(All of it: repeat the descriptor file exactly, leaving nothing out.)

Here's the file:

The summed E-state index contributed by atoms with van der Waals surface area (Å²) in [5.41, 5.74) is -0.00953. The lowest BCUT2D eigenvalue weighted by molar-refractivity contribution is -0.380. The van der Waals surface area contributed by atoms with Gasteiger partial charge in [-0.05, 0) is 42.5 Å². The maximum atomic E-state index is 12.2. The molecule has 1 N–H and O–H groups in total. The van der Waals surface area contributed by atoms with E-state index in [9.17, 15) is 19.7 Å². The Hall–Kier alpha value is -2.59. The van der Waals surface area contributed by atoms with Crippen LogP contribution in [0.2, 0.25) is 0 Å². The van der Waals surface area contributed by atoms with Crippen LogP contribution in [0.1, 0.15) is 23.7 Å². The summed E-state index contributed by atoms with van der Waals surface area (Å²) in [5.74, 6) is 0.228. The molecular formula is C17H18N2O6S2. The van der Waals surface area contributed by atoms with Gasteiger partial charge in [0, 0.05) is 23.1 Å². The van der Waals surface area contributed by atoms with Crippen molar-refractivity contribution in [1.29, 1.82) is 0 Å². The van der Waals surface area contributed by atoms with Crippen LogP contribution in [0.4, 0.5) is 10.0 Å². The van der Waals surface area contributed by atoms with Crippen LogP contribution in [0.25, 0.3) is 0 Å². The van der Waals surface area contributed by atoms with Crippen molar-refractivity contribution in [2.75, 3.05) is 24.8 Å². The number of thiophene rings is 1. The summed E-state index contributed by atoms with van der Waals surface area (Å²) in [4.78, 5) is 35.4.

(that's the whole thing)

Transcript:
The summed E-state index contributed by atoms with van der Waals surface area (Å²) in [5.41, 5.74) is -0.00953. The lowest BCUT2D eigenvalue weighted by molar-refractivity contribution is -0.380. The van der Waals surface area contributed by atoms with Gasteiger partial charge in [-0.05, 0) is 42.5 Å². The maximum atomic E-state index is 12.2. The molecule has 1 N–H and O–H groups in total. The van der Waals surface area contributed by atoms with E-state index in [9.17, 15) is 19.7 Å². The Hall–Kier alpha value is -2.59. The van der Waals surface area contributed by atoms with Crippen LogP contribution in [0.2, 0.25) is 0 Å². The van der Waals surface area contributed by atoms with Crippen LogP contribution in [0.1, 0.15) is 23.7 Å². The summed E-state index contributed by atoms with van der Waals surface area (Å²) in [5.74, 6) is 0.228. The molecular formula is C17H18N2O6S2. The van der Waals surface area contributed by atoms with Gasteiger partial charge in [0, 0.05) is 23.1 Å². The van der Waals surface area contributed by atoms with Crippen molar-refractivity contribution in [1.29, 1.82) is 0 Å². The van der Waals surface area contributed by atoms with Crippen LogP contribution in [0.4, 0.5) is 10.0 Å². The van der Waals surface area contributed by atoms with Crippen LogP contribution in [0.25, 0.3) is 0 Å². The van der Waals surface area contributed by atoms with Crippen molar-refractivity contribution in [2.75, 3.05) is 24.8 Å². The number of thiophene rings is 1. The summed E-state index contributed by atoms with van der Waals surface area (Å²) in [4.78, 5) is 35.4.